Who can forget those eyes? Two pools of blue in a sunburnt face, staring out from the depths of Afghanistan. When Steve McCurry’s “Afghan Girl” appeared on the cover of National Geographic in June 1985, the image became an instant icon, capturing the magazine’s exploratory spirit and dedication to top-notch photography.
A print of “Afghan Girl” will be among the 200-plus treasures from the National Geographic Society’s archives to go under the gavel at Christie’s this week. The auction, on Dec. 6, comes just ahead of the Society’s 125th anniversary, with proceeds going toward preserving the archive and supporting emerging photographers and artists. Additionally, one lot—114, with its summertime crowds jazzing it up on the post-war Jersey boardwalk—will be dedicated to helping victims of the recent flooding there. “After Hurricane Sandy passed, National Geographic and Christie’s wanted to make that lot more prominent,” says Katherine Brambilla, the associate vice president for Christie’s Private & Iconic Collections.
The archives for sale are stunning—a veritable cabinet of curiosities. Their marvels span the natural world’s weirdest geography and wildest fauna, the history of mankind, and the mysteries of deep space. Dinosaurs are here, in colorful gouache, as are lions and penguins in vivid close-up. We’ve got mummies and mammoths, African dancers and grand Islamic mosques, the aurora borealis and the atom bomb (in a U.S. Navy photo from Bikini Atoll).
Fittingly, the photos breathe exoticism and adventure. Some of the greatest expeditions of the 20th century are captured in medias res: the Peruvian trek that discovered Machu Picchu; the opening of Tutankhamen’s tomb; the Apollo 11 astronauts touching down on the moon. Edmund Hillary and Tenzing Norgay grin from Everest during their historic summit, while Jacques Cousteau snaps a fellow sea diver. There’s a shot of the submerged Titanic, ghostly in the deep, and a scene of Lucky Lindy touching down at Croydon Field, his monoplane engulfed by adoring crowds.
Many of the offerings come from the darkrooms of legendary artists—Ansel Adams (“Half Dome From Glacier Point”), Alfred Eisenstaedt (“Ballet Rehearsal at the Paris Opéra”), Margaret Bourke-White (“Union Station Tower, Cleveland, Ohio”). Others are the work of shutterbugs who may be obscure to the wider public but whose names ring like legends in the annals of National Geographic history. One such fellow, Maynard Owen Williams, was hired in 1919 as the Society’s first field correspondent, and went on to document decades of travels for the magazine. One of the few journalists to be invited to the opening of King Tut’s tomb, he also joined the 1925 MacMillan Arctic Expedition (see lot 163, “Noo-Ka-Ping-Wa and His Harpooned Walrus Trophy”) and the 1931 Citroën-Haardt voyage across Asia, wherein a group of hardy thrill seekers wended their way from Beirut to Beijing by motorcar, pony, camel, and yak. (Williams later called it “the greatest adventure” of his life.)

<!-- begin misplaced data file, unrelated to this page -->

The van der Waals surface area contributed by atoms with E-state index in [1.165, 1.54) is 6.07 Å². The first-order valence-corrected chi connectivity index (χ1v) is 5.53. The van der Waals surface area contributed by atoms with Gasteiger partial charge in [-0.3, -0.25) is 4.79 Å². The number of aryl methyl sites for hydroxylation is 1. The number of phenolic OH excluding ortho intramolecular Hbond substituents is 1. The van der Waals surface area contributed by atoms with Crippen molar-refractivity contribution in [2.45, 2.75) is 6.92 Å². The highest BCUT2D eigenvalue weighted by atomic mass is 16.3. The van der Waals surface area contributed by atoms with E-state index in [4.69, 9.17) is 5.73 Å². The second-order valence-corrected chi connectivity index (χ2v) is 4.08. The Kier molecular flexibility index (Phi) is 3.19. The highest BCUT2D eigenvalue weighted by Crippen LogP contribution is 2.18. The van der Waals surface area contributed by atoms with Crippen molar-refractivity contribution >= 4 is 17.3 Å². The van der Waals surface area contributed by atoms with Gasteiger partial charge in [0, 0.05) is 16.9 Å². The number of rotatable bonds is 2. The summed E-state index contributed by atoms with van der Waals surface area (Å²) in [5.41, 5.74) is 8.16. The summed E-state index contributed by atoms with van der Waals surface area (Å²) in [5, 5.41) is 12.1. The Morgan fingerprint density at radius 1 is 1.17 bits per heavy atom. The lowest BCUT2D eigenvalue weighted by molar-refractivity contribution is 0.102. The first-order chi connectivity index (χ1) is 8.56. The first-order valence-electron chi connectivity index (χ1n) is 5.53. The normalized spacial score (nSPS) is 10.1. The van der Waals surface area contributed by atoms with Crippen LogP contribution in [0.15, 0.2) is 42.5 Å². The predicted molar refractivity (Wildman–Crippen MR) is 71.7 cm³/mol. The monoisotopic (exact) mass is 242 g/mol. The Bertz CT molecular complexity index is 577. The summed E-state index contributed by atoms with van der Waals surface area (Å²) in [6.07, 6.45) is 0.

Not all the expeditions ended so felicitously. The auction includes several previously unpublished prints from Herbert Ponting, the official photographer for Robert Scott’s ill-fated trek to the South Pole. Ponting—who developed his film aboard the Terra Nova and who left Antarctica early, thereby escaping a grim fate—painstakingly chronicled the bleak majesty of the continent and the day-to-day lives of Scott’s crew. In one particularly poignant shot, Scott stands overlooking a snowy pressure ridge, gazing off across the landscape from which he would never return.
Six years earlier, en route to the globe’s opposite extreme, Adm. Robert Peary had posed for a self-portrait (lot 3) by the Stars and Stripes at Canada’s Cape Stallworthy. Three years later, he set up a closer shot (lot 153), his grizzled face peeking out from a thick foxtail hood. His expression is resolute and a little weary, but his eyes are dancing. He’d just found the North Pole—the high of a lifetime.
With so much world history on display, Christie’s wanted the works to be accessible to a broad audience, and set the prices accordingly. The pieces range from an estimated $400 for a Norman Rockwell–esque photo of a little boy giving a puppy a boost to the water fountain, up to $1.2 million (or more) for “The Duel on the Beach,” a buccaneer battle painted by N.C. Wyeth. In between are gems such as Alexandre Iacovleff’s oil paintings of Citroën’s Africa and Asia expeditions ($150K–$200K) and Lewis Hine’s print of Brooklyn newsboys gaping at the glory of a passing fire truck ($20K–$30K).
Yet in an archive full of far-off wonders, two of the most memorable offerings fall close to home. In lot 156, William Henry Jackson’s photographs for the U.S. Geological and Geographical Survey display the pristine wilderness of the American West. The shots, which were distributed to members of the U.S. Congress, helped persuade President Ulysses S. Grant to create Yellowstone as the nation’s first national park. And lot 65 encapsulates 20 portfolios of Edward S. Curtis’s monumental study, “The North American Indian.” Curtis—a favorite of Teddy Roosevelt’s—won the blessing of J.P. Morgan to document the nation’s tribes west of the Mississippi. Over the next 30 years, Curtis compiled one of the most comprehensive ethnographic studies of a vanishing way of life. The work may set a buyer back $900,000, but its value to American history is truly priceless.